|A room with a view|
Tiger paw prints were last seen here at a watering hole about eight years ago, but the country’s national animal is elusive now and few in number, so you are unlikely to encounter one during your visit. Our cottage with its own balcony, was called Tiger Springs in recognition of this special sighting.
|Chill out chairs|
Tigers might be rare now, but there are many beautiful birds in the surrounding jungle and we saw a huge Brahminy kite wheeling across the valley. Each morning you wake to a chorus of bird song and the outline of the mountains and the Acacia trees etched across the sky as its colour changes from pale yellow gradually to clear cobalt blue. There is a footprint shaped pool which is a fabulous spot to chill or do yoga and Ayurvedic treatments are available nearby.
The food here is really quite something. Simon’s team of talented chefs (Saju, Subin, Suneesh and Jomon – in that order) take local ingredients and fresh spices and serve up meals worthy of any Michelin star restaurant. A breakfast would typically be a huge fresh fruit platter, coffee from the plantation and a freshly made appam or delicate white pancake made with rice flour with a touch of yeast, served with honey and coconut milk.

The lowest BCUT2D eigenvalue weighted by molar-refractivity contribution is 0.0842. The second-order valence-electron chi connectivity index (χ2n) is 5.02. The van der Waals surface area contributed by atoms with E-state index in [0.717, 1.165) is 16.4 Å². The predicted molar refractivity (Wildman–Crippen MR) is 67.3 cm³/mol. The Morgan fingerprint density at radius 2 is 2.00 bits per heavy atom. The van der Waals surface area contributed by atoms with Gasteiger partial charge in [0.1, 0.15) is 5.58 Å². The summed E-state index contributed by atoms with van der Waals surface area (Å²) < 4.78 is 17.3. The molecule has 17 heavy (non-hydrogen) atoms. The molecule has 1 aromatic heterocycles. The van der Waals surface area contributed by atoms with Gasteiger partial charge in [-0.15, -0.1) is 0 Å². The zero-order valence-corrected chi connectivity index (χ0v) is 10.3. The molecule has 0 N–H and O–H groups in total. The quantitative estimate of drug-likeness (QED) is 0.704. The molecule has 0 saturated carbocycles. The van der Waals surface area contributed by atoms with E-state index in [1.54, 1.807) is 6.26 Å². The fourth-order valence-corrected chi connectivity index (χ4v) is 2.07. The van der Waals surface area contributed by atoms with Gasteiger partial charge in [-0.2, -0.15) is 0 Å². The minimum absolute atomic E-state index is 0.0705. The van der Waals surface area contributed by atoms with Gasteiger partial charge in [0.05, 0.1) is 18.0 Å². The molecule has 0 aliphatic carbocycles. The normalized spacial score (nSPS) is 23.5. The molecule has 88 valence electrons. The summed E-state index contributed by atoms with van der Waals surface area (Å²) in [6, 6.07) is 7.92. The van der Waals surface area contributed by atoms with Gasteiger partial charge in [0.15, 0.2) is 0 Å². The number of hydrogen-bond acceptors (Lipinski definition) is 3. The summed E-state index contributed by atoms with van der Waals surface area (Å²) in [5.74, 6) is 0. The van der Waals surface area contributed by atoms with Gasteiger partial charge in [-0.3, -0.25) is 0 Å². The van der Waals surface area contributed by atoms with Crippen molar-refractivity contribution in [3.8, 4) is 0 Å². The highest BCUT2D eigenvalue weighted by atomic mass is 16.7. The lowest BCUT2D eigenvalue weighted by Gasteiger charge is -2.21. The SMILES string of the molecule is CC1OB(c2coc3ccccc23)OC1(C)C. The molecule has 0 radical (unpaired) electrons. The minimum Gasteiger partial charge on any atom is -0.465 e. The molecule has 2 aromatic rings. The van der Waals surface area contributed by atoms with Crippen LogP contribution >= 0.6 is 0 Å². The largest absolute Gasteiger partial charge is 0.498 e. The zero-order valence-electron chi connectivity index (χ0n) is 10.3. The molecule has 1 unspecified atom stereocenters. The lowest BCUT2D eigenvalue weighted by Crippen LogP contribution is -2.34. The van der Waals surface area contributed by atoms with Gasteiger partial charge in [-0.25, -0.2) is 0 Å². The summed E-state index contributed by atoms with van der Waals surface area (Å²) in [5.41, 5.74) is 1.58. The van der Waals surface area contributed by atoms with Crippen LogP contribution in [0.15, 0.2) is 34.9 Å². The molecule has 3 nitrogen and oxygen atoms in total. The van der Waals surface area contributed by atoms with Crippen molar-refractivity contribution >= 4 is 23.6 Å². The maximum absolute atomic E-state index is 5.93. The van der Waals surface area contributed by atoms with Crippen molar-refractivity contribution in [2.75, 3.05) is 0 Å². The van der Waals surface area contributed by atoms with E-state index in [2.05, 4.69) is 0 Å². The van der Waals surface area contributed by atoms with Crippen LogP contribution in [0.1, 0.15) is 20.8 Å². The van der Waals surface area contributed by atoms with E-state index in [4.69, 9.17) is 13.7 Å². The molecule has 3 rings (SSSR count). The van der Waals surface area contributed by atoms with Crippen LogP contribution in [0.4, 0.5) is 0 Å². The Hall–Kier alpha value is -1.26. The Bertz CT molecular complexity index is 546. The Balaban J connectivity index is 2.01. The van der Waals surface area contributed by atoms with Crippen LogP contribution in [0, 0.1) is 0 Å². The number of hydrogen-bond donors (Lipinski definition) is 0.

|Simon and his team|
Meals are served in the open restaurant overlooking this stunning landscape of the Western Gods.
|Fruit first thing|
Our dinner provided an explosion of fantastic flavours. Kingfish and tomato curry, creamy eggplant curry, snake gourd (a kind of squash) long beans and coconut rice. Dessert was sweet vermicelli with cashew, raisins, coconut milk and nutmeg, which made a kind of delicious noodle version of our old British favourite, rice pudding.